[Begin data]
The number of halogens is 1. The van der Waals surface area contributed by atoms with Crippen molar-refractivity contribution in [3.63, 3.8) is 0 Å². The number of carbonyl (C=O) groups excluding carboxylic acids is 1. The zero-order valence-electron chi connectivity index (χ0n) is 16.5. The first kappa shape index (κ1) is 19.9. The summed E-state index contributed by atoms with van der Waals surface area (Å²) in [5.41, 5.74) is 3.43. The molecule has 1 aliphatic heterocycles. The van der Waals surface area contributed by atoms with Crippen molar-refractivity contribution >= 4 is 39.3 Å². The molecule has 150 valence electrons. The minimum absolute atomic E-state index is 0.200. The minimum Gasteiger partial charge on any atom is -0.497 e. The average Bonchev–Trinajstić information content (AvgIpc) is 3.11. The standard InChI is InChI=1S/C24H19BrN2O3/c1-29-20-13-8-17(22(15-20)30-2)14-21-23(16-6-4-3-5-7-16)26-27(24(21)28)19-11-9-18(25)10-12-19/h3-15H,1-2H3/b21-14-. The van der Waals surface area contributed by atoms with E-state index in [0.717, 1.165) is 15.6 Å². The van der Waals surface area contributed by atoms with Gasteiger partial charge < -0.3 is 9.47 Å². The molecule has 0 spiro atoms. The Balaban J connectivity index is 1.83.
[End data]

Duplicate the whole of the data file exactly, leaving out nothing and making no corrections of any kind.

The number of halogens is 1. The van der Waals surface area contributed by atoms with Crippen molar-refractivity contribution in [3.63, 3.8) is 0 Å². The number of carbonyl (C=O) groups excluding carboxylic acids is 1. The zero-order valence-electron chi connectivity index (χ0n) is 16.5. The first kappa shape index (κ1) is 19.9. The summed E-state index contributed by atoms with van der Waals surface area (Å²) in [5.41, 5.74) is 3.43. The molecule has 1 aliphatic heterocycles. The van der Waals surface area contributed by atoms with Crippen molar-refractivity contribution >= 4 is 39.3 Å². The molecule has 150 valence electrons. The minimum absolute atomic E-state index is 0.200. The minimum Gasteiger partial charge on any atom is -0.497 e. The average Bonchev–Trinajstić information content (AvgIpc) is 3.11. The standard InChI is InChI=1S/C24H19BrN2O3/c1-29-20-13-8-17(22(15-20)30-2)14-21-23(16-6-4-3-5-7-16)26-27(24(21)28)19-11-9-18(25)10-12-19/h3-15H,1-2H3/b21-14-. The van der Waals surface area contributed by atoms with E-state index in [0.717, 1.165) is 15.6 Å². The van der Waals surface area contributed by atoms with Gasteiger partial charge < -0.3 is 9.47 Å². The molecule has 0 spiro atoms. The Balaban J connectivity index is 1.83.